The electronics industries are relying increasingly on robotics for their production. Wafer handling robots are used to transfer wafers between wafer processing stations. A pick‐measure‐place method is typically utilized to transfer wafers accurately. The measurement step is performed using an aligner, which is time‐consuming. To increase wafer transfer efficiency, it is desirable to speed up the measurement process or place it in parallel with other operations. To solve the problem, optic sensors are installed at each station to estimate the wafer eccentricity on‐the‐fly. The eccentricity values are then applied to control the robot to place the wafer directly onto another station accurately without using the aligner. However, current methods face problems to achieve high accuracy requirements to meet the electronic manufacturing needs. The purpose of this paper is to develop a technique to improve the wafer handling performance in semiconductor manufacturing.

Design/methodology/approach

The kinematics model of the wafer handling robot is developed. Two sensor location calibration algorithms are proposed. Method I is based on the wafer handling path. Method II uses the offset paths from the wafer handling path. The results from these two methods are compared. To compute the wafer eccentricity on‐the‐fly, a wafer eccentricity estimation technique is developed.

Findings

The developed methods are implemented using a wafer handling robotic system in semiconductor manufacturing. The wafer eccentricity estimation errors are greatly reduced using the developed methods. The experimental results demonstrate that Method II achieves better results and can be used to improve the wafer handling accuracy and efficiency.

Research limitations/implications

The proposed technique is implemented and tested many times on a wafer handing robotic system. The notch alignment in the wafer handling needs further research.

Practical implications

The developed method is validated using a system in semiconductor manufacturing. Hence the developed method can be directly implemented in production if the notch of a wafer can be identified.

Originality/value

This paper provides techniques to improve the wafer handling accuracy in semiconductor manufacturing. Compared with the results using other methods, Method II greatly increases the wafer handling accuracy to satisfy the semiconductor manufacturing needs.

Details

Industrial Robot: An International Journal, vol. 40 no. 5
Type: Research Article
ISSN: 0143-991X

Keywords

Article
Publication date: 19 August 2013

Enrique P. Becerra and Vishag Badrinarayanan

The purpose of this study is to examine how the nature of consumers' relationship with a brand influences brand evangelism, which represents an intense form of brand…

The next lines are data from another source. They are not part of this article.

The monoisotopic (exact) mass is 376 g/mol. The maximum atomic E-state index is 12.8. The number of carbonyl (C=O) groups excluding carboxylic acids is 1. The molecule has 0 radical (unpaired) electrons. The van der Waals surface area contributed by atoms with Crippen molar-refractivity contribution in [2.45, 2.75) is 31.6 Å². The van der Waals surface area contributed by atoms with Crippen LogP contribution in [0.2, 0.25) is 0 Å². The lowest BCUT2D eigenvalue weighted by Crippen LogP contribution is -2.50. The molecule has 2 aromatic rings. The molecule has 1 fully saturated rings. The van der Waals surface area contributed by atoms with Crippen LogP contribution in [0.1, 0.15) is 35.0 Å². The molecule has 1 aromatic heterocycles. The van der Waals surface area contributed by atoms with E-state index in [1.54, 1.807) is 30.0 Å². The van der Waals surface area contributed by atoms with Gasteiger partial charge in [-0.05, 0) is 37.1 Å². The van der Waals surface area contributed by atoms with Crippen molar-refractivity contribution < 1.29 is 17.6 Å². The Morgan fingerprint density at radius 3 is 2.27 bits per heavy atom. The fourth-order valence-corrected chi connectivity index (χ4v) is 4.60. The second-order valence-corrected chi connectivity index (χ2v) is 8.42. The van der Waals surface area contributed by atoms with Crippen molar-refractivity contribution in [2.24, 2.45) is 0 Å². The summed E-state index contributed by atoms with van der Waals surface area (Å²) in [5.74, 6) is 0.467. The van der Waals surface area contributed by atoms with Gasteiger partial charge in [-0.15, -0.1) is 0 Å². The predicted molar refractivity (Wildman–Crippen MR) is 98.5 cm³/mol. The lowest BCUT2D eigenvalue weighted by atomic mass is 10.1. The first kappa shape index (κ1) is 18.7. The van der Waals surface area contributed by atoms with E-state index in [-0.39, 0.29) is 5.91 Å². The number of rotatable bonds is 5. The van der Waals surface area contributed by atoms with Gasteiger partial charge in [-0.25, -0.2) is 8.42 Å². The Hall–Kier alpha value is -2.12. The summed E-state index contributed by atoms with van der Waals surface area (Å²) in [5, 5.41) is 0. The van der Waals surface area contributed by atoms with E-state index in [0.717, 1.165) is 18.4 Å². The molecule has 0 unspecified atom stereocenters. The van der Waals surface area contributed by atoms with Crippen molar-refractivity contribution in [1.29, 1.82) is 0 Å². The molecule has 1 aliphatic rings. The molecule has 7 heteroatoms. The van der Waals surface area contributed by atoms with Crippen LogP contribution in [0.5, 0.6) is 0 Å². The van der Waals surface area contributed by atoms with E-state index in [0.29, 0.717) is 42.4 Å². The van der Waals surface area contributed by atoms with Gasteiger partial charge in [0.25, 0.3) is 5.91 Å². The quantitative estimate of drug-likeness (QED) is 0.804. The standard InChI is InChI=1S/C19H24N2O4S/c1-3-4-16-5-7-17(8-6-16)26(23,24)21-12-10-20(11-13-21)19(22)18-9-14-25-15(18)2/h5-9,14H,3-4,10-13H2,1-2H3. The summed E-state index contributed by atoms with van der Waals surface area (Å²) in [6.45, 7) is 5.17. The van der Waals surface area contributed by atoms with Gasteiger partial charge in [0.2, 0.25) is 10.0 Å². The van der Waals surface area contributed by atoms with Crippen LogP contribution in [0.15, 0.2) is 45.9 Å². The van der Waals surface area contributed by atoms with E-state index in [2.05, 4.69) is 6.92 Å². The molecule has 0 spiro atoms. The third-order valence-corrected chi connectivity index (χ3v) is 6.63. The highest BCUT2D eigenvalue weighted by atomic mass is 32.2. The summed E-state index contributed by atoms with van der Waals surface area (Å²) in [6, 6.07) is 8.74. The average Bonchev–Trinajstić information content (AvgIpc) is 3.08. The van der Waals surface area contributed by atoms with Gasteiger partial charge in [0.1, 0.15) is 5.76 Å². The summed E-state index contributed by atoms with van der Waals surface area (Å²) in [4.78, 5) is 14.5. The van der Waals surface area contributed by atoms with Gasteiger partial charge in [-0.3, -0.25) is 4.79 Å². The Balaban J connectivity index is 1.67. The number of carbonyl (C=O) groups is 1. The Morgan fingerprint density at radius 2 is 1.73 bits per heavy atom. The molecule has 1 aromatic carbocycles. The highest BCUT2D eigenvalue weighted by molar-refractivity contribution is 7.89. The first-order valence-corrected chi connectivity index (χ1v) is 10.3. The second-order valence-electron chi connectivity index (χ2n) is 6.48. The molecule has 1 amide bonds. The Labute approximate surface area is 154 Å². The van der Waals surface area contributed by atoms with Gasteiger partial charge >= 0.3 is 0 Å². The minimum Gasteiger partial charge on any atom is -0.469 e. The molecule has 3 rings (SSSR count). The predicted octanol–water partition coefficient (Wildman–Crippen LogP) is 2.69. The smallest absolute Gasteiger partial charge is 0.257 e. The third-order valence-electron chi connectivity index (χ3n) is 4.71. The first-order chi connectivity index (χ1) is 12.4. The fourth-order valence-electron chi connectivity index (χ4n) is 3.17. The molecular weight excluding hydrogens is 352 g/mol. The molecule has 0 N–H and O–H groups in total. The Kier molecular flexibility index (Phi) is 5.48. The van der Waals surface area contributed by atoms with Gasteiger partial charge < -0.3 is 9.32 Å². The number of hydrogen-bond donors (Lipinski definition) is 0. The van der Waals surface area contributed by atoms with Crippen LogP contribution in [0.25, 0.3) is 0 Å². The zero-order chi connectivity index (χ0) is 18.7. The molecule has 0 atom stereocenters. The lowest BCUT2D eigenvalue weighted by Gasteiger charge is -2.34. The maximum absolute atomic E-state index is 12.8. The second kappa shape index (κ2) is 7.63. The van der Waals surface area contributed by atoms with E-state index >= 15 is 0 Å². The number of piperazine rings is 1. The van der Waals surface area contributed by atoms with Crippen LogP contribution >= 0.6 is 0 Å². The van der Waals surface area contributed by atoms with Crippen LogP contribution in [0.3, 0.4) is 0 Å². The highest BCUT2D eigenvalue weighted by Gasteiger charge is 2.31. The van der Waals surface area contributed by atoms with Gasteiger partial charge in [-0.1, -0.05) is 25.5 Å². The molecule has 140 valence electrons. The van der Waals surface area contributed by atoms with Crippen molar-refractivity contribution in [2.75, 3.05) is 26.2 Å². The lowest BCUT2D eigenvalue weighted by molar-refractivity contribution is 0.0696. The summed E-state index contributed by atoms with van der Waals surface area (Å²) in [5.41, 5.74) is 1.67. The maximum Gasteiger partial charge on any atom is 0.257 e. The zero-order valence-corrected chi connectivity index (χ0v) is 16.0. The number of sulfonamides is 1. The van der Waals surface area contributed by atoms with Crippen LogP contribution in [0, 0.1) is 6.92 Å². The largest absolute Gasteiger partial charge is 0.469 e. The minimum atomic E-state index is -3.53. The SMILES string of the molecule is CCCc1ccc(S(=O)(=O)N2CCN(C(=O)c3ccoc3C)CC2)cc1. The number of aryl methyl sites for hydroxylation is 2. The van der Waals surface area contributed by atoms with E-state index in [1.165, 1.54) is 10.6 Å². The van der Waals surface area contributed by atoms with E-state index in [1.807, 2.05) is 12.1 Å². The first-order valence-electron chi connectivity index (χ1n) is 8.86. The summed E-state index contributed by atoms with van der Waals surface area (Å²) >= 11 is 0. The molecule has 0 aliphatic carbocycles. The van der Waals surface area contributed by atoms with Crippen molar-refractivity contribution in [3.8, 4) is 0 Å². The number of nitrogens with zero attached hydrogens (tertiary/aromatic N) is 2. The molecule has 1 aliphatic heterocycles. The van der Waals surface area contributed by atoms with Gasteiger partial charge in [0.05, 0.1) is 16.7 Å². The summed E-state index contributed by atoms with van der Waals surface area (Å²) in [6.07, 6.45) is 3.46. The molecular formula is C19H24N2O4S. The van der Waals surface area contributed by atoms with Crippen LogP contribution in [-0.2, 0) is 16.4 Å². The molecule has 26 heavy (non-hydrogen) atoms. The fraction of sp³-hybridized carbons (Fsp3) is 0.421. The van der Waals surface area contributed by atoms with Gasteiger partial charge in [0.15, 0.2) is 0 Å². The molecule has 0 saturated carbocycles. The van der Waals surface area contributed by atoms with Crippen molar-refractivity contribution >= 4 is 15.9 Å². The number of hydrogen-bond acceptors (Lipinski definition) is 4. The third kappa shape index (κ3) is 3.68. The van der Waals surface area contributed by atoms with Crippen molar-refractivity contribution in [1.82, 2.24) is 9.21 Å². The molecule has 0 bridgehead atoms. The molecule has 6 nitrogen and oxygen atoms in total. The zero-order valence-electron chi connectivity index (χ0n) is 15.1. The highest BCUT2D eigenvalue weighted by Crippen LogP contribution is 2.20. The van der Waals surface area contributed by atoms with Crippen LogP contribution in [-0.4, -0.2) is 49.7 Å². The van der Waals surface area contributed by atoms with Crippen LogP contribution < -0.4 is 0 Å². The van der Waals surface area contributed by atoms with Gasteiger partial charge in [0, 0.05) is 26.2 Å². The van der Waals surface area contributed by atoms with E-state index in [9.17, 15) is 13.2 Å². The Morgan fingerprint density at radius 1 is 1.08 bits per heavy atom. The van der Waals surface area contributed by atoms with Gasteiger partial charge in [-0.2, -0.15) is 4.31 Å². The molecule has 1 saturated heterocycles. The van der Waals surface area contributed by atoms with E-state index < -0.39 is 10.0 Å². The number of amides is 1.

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Abstract

Purpose

The purpose of this study is to examine how the nature of consumers' relationship with a brand influences brand evangelism, which represents an intense form of brand support behavior. Specifically, the study investigates the influence of two consumer-brand relational constructs, brand trust and brand identification, on brand evangelism. Brand evangelism, conceptualized as an amalgam of adoption and advocacy behaviors, is operationalized in terms of three supportive behaviors: purchase intentions, positive referrals, and oppositional brand referrals.

Design/methodology/approach

Drawing from prior research on consumer-brand relationships, a framework of brand relationships and brand evangelism is developed. To provide a more robust test of theory, consumers' extraversion, gender, and brand experience are included as control variables. Structural equation modeling is used to test the proposed hypotheses.

Findings

The findings reveal that consumer-brand relationships influence brand evangelism, albeit in different ways. Whereas brand trust influences purchase intentions and positive referrals, brand identification influences positive and oppositional brand referrals. Overall, the findings reveal the power of consumer-brand relationships in engendering brand evangelism, relative to other factors such as extraversion, gender, and brand experience.

Practical implications

In today's consumption society, where it is increasingly easier for consumers to demonstrate extreme devotion and derision toward brands, it is important for marketers to understand the drivers of behaviors directed toward brands. This study suggests that marketers can cultivate brand evangelism by building brand trust and brand identification.

Originality/value

Marketing researchers and practitioners are only recently beginning to understand brand evangelism. This study demonstrates that consumer-brand relationships, rather than personality, gender, and usage experience, trigger brand evangelism and offers directions for future researchers to further explicate brand evangelism.

Details

Journal of Product & Brand Management, vol. 22 no. 5/6
Type: Research Article
ISSN: 1061-0421